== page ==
A firefighter battling the Tasman blaze was hospitalised with dehydration but is out of danger, authorities said today.
Jim Frater, Civil Defence controller, gave the latest update this afternoon on the fire and said that Pigeon Valley residents were allowed to visit their homes for two hours.
Frater said about 500 people remain evacuated.
The ban of farm machinery use continues, he said, and it was "sobering" that only one spark lit the fires.
Trevor Mitchell, fire controller for Fire and Emegency, said it's been another good day but the fire remains uncontained.
Conditions remain that sparks will easily ignited, he said.
The weather was going to get progressively warmer before a southerly at the end of the week.
Tasman acting area commander Zane Hooper said there will continue to be an increased police presence.
The Wakefield police station will be staffed 24 hours until February 15 before it will return to normal hours.
Red Cross and police will be visiting all Wakefield properties tonight to provide reassureance.
Tasman mayor Richard Kempthorne said he was sure Wakefield residents would be delighted to be home.
But they'll still be feeling stressed, he said.
"So look after each other," Kempthorne said.
"I believe I represent everybody that's been evacuated in thanking those helping. It's been a mammoth effort," he said.
The update comes as the fight against the unprecedented Tasman bush fires has moved underground, with the squadron of helicopters' aerial attack scaled back, leaving firefighters on the frontline, possibly for months.
Fire bosses say around 85 firefighters made good progress against the 2000–hectare fire, as the massive fire-fighting operation entered its seventh day.
Last night, four drones hovered over the fire, about 30km south of Nelson, with infra-red technology detecting "quite a lot" of hot spots.
Firefighters are using hand tools, shovels, and hoses, along with bulldozers and excavators to tackle the fire, which is burning deep under the dry ground.
Once the hot spots have been churned up, the fire crews are dousing the area with water – and going back hours later to check it's extinguished.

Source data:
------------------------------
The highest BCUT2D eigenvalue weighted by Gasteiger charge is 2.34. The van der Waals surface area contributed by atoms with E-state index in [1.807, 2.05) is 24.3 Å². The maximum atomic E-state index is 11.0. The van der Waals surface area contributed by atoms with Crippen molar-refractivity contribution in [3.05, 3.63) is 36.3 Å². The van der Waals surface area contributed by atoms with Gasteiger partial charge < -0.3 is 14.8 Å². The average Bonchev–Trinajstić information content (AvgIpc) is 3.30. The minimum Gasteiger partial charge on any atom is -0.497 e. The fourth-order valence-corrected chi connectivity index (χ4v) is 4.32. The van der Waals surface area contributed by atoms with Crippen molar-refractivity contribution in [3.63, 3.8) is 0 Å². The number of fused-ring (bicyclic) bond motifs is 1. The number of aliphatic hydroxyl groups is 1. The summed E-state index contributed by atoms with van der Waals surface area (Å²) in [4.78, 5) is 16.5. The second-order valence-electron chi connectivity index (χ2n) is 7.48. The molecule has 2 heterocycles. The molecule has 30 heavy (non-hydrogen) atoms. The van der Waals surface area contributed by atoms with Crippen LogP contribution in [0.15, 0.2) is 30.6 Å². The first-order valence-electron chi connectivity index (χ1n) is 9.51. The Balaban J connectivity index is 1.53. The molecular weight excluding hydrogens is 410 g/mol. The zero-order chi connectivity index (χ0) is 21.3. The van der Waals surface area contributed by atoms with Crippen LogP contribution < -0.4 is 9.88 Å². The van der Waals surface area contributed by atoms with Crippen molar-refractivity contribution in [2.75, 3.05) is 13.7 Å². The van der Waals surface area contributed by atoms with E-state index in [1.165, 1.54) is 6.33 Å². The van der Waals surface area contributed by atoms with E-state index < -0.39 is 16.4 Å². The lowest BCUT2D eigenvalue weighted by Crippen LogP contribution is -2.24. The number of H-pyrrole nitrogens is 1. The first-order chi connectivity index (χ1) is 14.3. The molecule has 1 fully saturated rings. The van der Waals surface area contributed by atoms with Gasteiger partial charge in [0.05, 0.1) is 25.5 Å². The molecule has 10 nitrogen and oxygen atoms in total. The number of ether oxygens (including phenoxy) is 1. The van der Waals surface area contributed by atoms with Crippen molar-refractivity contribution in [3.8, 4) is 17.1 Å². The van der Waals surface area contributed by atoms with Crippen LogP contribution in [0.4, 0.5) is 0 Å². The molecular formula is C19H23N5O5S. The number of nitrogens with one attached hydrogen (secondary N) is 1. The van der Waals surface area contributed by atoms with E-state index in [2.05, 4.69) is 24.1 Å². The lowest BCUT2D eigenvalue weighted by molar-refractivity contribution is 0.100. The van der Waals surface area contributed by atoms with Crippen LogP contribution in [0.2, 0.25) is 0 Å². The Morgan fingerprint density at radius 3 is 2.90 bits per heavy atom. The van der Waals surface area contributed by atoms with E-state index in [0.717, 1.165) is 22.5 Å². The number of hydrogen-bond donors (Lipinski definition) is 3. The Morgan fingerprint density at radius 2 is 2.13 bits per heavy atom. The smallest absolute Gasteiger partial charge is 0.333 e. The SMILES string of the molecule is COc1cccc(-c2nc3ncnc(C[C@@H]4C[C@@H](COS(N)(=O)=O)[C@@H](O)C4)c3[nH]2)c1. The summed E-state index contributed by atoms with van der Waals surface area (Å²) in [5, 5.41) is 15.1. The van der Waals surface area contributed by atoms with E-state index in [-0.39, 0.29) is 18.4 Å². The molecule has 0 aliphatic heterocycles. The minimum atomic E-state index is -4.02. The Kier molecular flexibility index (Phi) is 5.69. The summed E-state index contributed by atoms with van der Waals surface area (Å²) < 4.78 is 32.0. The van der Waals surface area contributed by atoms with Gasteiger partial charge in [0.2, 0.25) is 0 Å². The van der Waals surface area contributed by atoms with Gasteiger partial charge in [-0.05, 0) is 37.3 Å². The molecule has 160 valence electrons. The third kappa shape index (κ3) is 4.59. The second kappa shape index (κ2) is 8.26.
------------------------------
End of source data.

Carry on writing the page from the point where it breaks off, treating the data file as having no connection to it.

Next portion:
The process will take weeks, if not months, Trevor Mitchell, Fire and Emergency New Zealand fire controller said today.
He accepted it's going to be a "long haul" for his people and the local communities.
The forecast today is for changeable winds blowing from several directions but Mitchell said it looks like "another good day on the hill for our folk".
There are around 190-200 firefighters on the ground, Mitchell said, now working to four-day rotations.
Fire and Emergency New Zealand was lucky to have around 12,000 volunteers across the country, he said, with everyone stepping up and wanting to help.
Civil Defence controller Jim Frater said getting Wakefield residents home last night had gone well.
But he stressed it was a conditional return and reminded people to stay ready to leave if fire conditions change.
"No way are we out of danger just yet," he said.
Today authorities are looking to see if there can be a "conditional return" for residents of the valley areas.
They are currently only able to get in for short-term access for a few hours a day.
The decision will be made later today.
There are also ongoing discussions ongoing to see whether the formal Civil Defence state of emergency should be continued.
There are now 600 people involved in fighting the blaze and managing the response.
The fire threat could last for "weeks if not months", Frater said.
"Just because you can't see it doesn't mean it's not real."